PARIS (Reuters) - A French court found Swiss bank UBS AG guilty of illegally soliciting clients and laundering the proceeds of tax evasion, ordering it to pay 4.5 billion euros ($5.1 billion) in penalties.
Shares in the Swiss bank fell as much as 3.2 percent after the ruling on Wednesday. UBS, which has denied any wrongdoing, said it would launch an appeal.
“The court can only conclude that (UBS) consistently put its own financial interests over the sovereign rights of the French state,” the court’s president Christine Mee said in her ruling.
“Hence, the crimes are exceptionally serious,” she added.
The case shows how French courts are taking a hard line on financial misconduct in general, and tax fraud in particular.
The trial will be scrutinized by European bankers who have come under pressure from regulators to tighten compliance with money laundering rules since the financial crisis.
“This is a clear signal to all financial intermediaries: you will be punished severely if you don’t behave,” said banking law professor Thierry Bonneau from Paris Pantheon Assas University.
“They will have to be excessively prudent on all these questions of tax fraud.”
The penalties, which exceed the bank’s net profit last year, included a 3.7 billion euro fine and additional damages of 800 million euros to the French state. UBS last month reported a 2018 net profit of $4.9 billion.
“This decision is incomprehensible, we will appeal,” UBS general counsel Markus Diethelm told reporters outside the courtroom. “We have seen no facts and no evidence.”
An appeal could see the case drag on for years and the bank will not have to pay anything until all appeals are heard.
The combined penalties are a record for France and more than double the $2.46 billion the bank has set aside to cover potential losses from litigation and regulatory requirements.
The bank may have to increase its provisions in the coming weeks, Citi said in a note to investors and its plan to buy back as much as $1 billion worth of shares this year is at risk, it added.
The French trial follows a similar case in the United States, where UBS accepted a $780 million settlement in 2009, and in Germany, where it agreed to a 300 million euro fine in 2014.
The penalty is high by European standards, although in the United States judges have levied higher fines including the $8.9 billion a U.S. court in 2015 ordered BNP Paribas to pay for violating U.S. economic sanctions against Sudan, Cuba and Iran.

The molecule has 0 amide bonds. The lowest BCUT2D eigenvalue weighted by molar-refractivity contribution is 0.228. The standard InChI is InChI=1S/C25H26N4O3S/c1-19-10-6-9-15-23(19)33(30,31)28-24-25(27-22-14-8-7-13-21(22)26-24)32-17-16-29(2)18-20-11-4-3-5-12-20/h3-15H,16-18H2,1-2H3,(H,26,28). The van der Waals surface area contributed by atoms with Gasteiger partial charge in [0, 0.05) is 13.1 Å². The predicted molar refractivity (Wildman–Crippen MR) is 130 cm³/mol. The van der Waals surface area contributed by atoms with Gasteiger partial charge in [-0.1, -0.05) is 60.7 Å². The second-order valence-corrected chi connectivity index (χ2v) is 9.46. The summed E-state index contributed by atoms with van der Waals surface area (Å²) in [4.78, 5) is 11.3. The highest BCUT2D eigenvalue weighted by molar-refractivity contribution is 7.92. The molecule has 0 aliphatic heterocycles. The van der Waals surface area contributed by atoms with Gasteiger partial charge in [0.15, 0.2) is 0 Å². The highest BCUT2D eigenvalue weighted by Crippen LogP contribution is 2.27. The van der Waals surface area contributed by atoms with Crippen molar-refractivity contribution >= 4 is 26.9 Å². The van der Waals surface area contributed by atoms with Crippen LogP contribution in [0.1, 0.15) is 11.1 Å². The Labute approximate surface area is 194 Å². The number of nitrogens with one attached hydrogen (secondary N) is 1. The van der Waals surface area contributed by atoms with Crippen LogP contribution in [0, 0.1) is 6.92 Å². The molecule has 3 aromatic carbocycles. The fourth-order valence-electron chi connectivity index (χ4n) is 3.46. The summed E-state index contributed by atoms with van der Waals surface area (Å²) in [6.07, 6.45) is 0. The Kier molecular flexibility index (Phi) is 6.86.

The size of the penalty in the UBS case will push banks to accept settlements in future cases, a standard practice in the United States that is rare in France, Bonneau said.
The ruling marks the culmination of a seven-year investigation and aborted settlement negotiations.
French prosecutors said UBS sent Swiss bankers to golf tournaments, classical music concerts and hunting parties to solicit new clients illegally and advised them to park their money in Switzerland and offered them methods to shield activities from the French taxman.
UBS was “systematic” in its support to tax-evading customers and that the laundering of proceeds from the tax fraud was done on an “industrial” scale, the prosecutors had told the court.
UBS’s lawyers have said the prosecution failed to show material evidence of specific cases of clients advised to evade tax payments.
Under French law, those convicted of money laundering can be ordered to pay a fine totaling half the amount laundered. The prosecution estimates UBS’s customers hid billions of euros from the French tax authorities.
Prosecutors told the court that UBS’s bankers would hand over business cards without any logo and used computers which carried software allowing data to be quickly erased.
Lawyers for UBS have previously said the case had become politicized. The bank turned down a settlement offer of 1.1 billion euros.
UBS’s French unit was also convicted to pay 15 million euros, while five of the six former UBS executives charged were given suspended prison terms and fines ranging from 50,000 euros to 300,000 euros.
Reporting by Inti Landauro, Emmanuel Jarry and Angelika Gruber; Editing by Richard Lough, Leigh Thomas, Keith Weir